“If You Remember, I’ll Remember” III

“If You Remember, I’ll Remember” III

If You Remember, I’ll Remember”  an innovative group exhibition about cultural/historical memory  is currently at The Block Museum of Art At Northwestern University .

“If You Remember, I’ll Remember is an invitation to reflect on the past while contemplating the present through works of art exploring themes of love, mourning, war, relocation, internment, resistance, and civil rights in 19th and 20th century North America. This exhibition includes works by artists Kristine Aono (b. 1960), Shan Goshorn (b. 1957), Samantha Hill (b. 1974), McCallum & Tarry (active 1998-2013), Dario Robleto (b. 1972), and Marie Watt (b. 1967). By engaging with historic documents, photographs, sound recordings, oral histories and objects of material culture drawn from institutional and informal archives, these artists highlight individuals’ stories or make connections to the their own histories. Some make explicit links to events across time periods, while in others these associations are implicit.”

The work of transdisciplinary artist Samantha Hill:

‘Since 2009, Chicago artist Samantha Hill has been developing the Kinship Project Archive, a repository comprised of oral histories and more than 3,000 objects, including vintage photographs and scrapbooks mostly from African-American families. The items are obtained primarily through Hill’s in-depth engagement with various U.S. communities, particularly in Anchorage, Alaska, Charlotte, North Carolina, and Chicago. Her installation “Herbarium”(2015 to 2017) was first presented at the Hyde Park Art Center in 2015 and has been revised and expanded for this exhibition. The work was inspired by a gift of artifacts from a Hyde Park family dating from 1839 to 1940 and includes newspaper clippings, letters and other documents related to family history and political events in the South. Hill’s work also features items related to the early of history of Birmingham’s 16th Street Baptist Church, which became a nationally charged site in 1963 when members of the Ku Klux Klan bombed the building, killing four little girls.” —https://news.northwestern.edu/stories/2017/01/if-you-remember-ill-remember-poses-timely-questions/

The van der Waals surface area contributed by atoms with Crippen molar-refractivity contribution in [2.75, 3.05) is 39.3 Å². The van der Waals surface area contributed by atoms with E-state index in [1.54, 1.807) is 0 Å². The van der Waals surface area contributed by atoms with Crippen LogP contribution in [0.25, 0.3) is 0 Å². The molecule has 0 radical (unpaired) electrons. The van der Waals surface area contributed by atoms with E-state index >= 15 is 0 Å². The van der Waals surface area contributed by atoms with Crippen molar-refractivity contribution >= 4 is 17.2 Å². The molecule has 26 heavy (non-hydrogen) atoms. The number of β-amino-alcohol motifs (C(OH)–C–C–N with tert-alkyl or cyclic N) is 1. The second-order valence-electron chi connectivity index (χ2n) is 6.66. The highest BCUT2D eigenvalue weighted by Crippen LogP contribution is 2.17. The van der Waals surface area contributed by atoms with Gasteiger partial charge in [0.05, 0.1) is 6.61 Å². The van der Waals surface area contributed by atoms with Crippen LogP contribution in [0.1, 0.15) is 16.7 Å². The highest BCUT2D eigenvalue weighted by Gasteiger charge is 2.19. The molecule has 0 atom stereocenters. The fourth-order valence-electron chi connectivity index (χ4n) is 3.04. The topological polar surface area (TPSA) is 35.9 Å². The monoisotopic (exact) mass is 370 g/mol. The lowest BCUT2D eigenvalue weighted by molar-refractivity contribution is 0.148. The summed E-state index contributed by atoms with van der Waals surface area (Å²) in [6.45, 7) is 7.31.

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“If You Remember, I’ll Remember” II

“If You Remember, I’ll Remember”

If You Remember, I’ll Remember”  an innovative group exhibition about cultural/historical memory  is currently at The Block Museum of Art At Northwestern University .

“If You Remember, I’ll Remember is an invitation to reflect on the past while contemplating the present through works of art exploring themes of love, mourning, war, relocation, internment, resistance, and civil rights in 19th and 20th century North America. This exhibition includes works by artists Kristine Aono (b. 1960), Shan Goshorn (b. 1957), Samantha Hill (b. 1974), McCallum & Tarry (active 1998-2013), Dario Robleto (b. 1972), and Marie Watt (b. 1967). By engaging with historic documents, photographs, sound recordings, oral histories and objects of material culture drawn from institutional and informal archives, these artists highlight individuals’ stories or make connections to the their own histories. Some make explicit links to events across time periods, while in others these associations are implicit.”